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I guess I forgot to mention that pain is a great cause of fatigue, and with dementia often the element of pain is overlooked due to the fatigue. This is my first 'in-put' on this site, so please excuse my wandering from the original question. I find this site most helpful and educational for me, as well as my middle age children. Thank you for your care.
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Time for a complete physical and chemistry panel of your friend. Being tired without the UTI might be hypothyroidism which requires medication. Having a low B-12 makes one tired, but having an infection anywhere in the body ravages your strength because your body is having to fight the infection. Again, as a nurse, I am recommending your friend seek medical attention ASAP.
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Yes, my mom had 3 minor falls in about 10 days from excessive weakness; went to ER after third minor fall and they found a bad UTI (otherwise asymptomatic) with e.coli from stomach in her urine. Doctor said it is fairly common in the elderly as systems weaken, and not necessarily a symptom of poor hygiene. She was not incontinent and not wearing Depends/diapers at the time, although I was worrying about whether she was showering enough. She was not experiencing any other signs such as excessive/burning urination. I have had more than one facility say that UTI can manifest as dementia-like symptoms as well. (She is age 85 and also high risk multiple myeloma so has weakness/fatigue from anemia and hypercalcemia, but it had become more pronounced. Also trying to be a fighter/not-to-worry and doesn't tell me about the falls for a few days--ugh.) Antibiotics knocked it out and she has periodic urine tests now. She was discharged from hospital to skilled nursing for physical therapy to try to gain strength.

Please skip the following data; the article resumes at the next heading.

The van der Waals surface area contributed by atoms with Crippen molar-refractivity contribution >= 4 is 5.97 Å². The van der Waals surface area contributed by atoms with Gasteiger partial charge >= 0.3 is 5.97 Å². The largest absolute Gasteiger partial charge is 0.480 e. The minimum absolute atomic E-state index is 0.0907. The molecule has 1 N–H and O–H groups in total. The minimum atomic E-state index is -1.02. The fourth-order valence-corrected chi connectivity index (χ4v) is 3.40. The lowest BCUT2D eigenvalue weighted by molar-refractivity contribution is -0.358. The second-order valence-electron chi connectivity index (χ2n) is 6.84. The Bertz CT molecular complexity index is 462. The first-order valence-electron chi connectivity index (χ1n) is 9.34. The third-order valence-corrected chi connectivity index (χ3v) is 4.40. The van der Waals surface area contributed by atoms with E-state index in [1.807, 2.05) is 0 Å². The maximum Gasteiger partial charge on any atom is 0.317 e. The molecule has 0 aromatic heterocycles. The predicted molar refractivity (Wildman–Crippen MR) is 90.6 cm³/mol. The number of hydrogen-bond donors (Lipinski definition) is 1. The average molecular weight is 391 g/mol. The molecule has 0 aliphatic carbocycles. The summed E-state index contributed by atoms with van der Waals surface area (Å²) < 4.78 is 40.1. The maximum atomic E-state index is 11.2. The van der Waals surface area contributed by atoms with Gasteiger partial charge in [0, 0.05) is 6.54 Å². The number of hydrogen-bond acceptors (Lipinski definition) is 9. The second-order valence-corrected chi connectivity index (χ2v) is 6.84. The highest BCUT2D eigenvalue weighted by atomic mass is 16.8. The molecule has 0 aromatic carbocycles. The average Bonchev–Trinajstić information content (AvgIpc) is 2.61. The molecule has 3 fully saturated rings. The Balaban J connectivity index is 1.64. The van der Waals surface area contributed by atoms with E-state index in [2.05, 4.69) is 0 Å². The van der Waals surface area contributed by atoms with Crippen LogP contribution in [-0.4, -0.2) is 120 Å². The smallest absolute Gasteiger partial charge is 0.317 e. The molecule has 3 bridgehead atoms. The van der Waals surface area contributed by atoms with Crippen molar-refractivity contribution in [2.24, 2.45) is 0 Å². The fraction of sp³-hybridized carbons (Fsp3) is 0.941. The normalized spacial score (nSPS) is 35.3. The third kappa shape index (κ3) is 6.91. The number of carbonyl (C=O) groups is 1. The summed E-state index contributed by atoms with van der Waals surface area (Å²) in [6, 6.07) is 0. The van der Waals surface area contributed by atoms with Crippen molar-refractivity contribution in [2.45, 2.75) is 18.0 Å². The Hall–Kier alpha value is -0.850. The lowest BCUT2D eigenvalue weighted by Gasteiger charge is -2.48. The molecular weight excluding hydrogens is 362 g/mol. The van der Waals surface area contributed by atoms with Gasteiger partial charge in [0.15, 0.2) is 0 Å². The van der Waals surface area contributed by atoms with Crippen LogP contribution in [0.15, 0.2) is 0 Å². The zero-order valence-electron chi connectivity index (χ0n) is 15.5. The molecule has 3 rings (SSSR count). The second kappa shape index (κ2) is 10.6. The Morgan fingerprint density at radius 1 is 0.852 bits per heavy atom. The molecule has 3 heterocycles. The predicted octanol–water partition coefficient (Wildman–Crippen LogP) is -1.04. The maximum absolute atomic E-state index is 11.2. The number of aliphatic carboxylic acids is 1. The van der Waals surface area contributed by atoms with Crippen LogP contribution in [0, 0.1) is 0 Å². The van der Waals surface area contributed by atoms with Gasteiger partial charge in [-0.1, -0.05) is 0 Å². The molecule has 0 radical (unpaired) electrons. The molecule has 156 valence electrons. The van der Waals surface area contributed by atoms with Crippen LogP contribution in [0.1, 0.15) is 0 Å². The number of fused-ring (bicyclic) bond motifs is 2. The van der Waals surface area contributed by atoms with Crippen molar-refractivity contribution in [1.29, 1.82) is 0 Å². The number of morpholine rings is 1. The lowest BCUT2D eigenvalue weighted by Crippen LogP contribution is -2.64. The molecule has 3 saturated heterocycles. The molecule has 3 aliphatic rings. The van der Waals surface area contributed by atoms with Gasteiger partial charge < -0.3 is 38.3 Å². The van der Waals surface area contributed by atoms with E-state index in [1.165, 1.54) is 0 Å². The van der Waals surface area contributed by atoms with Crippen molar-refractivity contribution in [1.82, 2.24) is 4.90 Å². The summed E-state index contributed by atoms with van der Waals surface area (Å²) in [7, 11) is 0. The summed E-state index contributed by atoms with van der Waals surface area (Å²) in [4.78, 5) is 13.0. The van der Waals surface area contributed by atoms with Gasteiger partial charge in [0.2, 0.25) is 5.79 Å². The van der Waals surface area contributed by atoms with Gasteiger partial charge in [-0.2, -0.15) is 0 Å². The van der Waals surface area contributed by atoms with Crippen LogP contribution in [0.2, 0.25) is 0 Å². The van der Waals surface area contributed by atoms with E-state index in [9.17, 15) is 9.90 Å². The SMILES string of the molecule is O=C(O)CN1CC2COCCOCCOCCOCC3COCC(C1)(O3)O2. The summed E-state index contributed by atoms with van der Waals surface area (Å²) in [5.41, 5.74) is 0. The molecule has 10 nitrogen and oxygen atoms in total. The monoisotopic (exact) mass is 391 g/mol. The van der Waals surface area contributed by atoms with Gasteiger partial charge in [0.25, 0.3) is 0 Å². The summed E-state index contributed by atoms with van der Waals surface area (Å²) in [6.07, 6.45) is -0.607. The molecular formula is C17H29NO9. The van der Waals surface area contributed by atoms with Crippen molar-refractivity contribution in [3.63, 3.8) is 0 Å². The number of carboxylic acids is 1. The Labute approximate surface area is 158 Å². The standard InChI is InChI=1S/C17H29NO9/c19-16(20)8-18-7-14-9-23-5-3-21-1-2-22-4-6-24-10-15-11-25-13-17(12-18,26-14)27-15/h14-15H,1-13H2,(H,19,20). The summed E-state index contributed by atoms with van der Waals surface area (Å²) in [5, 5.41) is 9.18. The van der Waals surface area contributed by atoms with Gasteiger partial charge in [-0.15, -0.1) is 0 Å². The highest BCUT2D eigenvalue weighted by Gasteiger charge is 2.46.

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My MIL has had chronic UTI's for years. She has been on a 'maintenance' dose of several antibiotics with very minor success. They cause her confusion, tingling in her extremities, terrible fatigue, a general over all bad feeling of being sick. UTI's seem to be very different in the elderly than in 'us'. While we may be dragged down when we aren't well or while we may feel a horrible sense of urgency with a UTI this is not necessarily the case. It is one of the reasons sometimes having a UTI is overlooked as the cause of some things, including dementia. Also the strong antibiotics make elderly people feel bad in general and cause other issues, along with ligament and bone problems and nausea. Also, she does seem to have a lot of incontinence and burning but that isn't always the case.